About my boy

This time, next week, my little one, you will turn seven. That’s officially the age, in my head, when kids stop being cute and move on to being hyper annoying. Actually, till I had you and your sister, it was age five, but you’ve disproved that. You’ve managed to remain cute a year longer.

When I had you, you weren’t pretty. To be honest, I didn’t even want you. You were a surprise, one I couldn’t get used to or enjoy. Your lactose allergy meant you cried every time you were fed, and we didn’t know. So you cried some more. That didn’t endear you to the postpartum depressive mother that I was. A child who would only feel comfortable if I carried him, or soothed him or fed him. No one else would do. When you were six months old, and beautiful as a rising sun, I watched you watch me wherever I went, while your grandfather held you. In your limpid eyes, I saw a yearning that I had never seen before. You watched as I gathered your sister in my arms, the light from the window turning your wispy hair into a softly-glowing halo, your mouth just a little open, cheeks begging to be kissed. Your eyes followed me every where. That day, I found your mother. Till then, I was your caregiver; you just happened to be born in my womb. But that day, your little six-month-old being, waiting mutely patient to be given the same love I was showering on your sister, chiselled past the barricades my mind had built around your presence. Like a dawn wiping away a night, and taking over a sleeping land, your hunger for love, your quietly powerful insistence that you were my child too, woke me up. You had walked in and turned on the sun.

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Since then, I haven’t been able to stop wanting to cuddle you till you rub off on my skin, and keep you safe in my physical heart, forever. With each growing year, you present to me astonishing gifts of and from yourself. Your utter and complete joy, your immense and gobsmacking ability to be the bigger person when there’s a conflict, to say, “It’s okay, Amma, let Shyama have it,” to understand instinctively that illness needs care. Where do you come from, my little man? Where did you learn to listen, and consider what the other person is saying? Like when I said a particularly difficult child in your class might be a bully because he has no friends, and you insisted, crying, that no, he had no friends because he was a bully; but you went back the next day to make friends with him. You came back and said, “You might be right. Maybe he’s lonely and that’s why he bullies us.”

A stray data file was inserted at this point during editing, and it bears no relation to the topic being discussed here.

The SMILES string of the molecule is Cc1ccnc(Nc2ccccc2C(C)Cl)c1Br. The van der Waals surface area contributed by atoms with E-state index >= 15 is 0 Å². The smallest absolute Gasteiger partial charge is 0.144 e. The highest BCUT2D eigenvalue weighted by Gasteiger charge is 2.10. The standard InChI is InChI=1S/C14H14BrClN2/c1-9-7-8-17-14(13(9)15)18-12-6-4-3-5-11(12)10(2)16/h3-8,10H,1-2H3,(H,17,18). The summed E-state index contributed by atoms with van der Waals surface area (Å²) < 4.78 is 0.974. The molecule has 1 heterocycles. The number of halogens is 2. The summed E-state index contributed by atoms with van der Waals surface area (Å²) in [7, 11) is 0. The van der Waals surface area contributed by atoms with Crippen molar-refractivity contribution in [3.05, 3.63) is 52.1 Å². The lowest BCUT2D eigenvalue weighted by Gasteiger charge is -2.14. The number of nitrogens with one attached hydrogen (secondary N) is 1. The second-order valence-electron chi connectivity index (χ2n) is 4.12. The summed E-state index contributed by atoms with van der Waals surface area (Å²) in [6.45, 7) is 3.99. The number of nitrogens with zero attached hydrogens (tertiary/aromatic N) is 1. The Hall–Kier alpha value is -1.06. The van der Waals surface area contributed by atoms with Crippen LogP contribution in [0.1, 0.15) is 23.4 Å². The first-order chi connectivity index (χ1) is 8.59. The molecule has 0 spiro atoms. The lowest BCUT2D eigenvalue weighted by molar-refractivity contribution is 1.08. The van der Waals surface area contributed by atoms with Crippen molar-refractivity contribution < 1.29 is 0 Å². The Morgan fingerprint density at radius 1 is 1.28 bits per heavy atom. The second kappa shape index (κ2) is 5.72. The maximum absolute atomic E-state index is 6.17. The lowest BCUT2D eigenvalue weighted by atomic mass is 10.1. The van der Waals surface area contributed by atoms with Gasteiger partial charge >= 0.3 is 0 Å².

How did you learn, tell me, to forgive so easily? And so wholeheartedly? And how does your heart break so badly, that when you cry, I want to give you the world? I wonder if you  know how much I cherish that you want to hold my hand when we walk, whether it’s up the stairs at home or walking down a street. I wonder if you know, that the first time I saw you run a race, you waited for the people you left behind to catch up with you. That for an entire two weeks, when you were a chubby, incredible cuddly three-year old, you spent frantic amounts of time collecting dried leaves because you hated that they fell from trees. And then you refused to step out because fallen leaves would make you cry. Where does this heart of the tenderest flowers come from, my little one? And more importantly, how do I send you out in the world like this? How do I let you go be with people who do not know compassion from a compass? And now that I do have to send you out, how do I make sure your light shines, your compassion, your heart and your infinite kindness are not lost? How do I ensure that you  know those are good things to hold on to, to wear as a badge, to share and to teach? How do I teach  you that those are not weakness, but magical strengths that will be your biggest allies when life gets tough?

When you cry, my darling, and go  limp in my arms when I gather you up, it is the most heartbreaking thing I have experienced. I am engulfed by the pain you are in, even if the pain is of having to bathe first, before your sister. Or the pain of not getting to sit by the window seat in the bus. I hope things that hurt will always be so small; and that if they are big, as you grow bigger yourself, I hope you will always knows that a good, hard cry will always clear things up inside you. The outside mess always clears up on its own.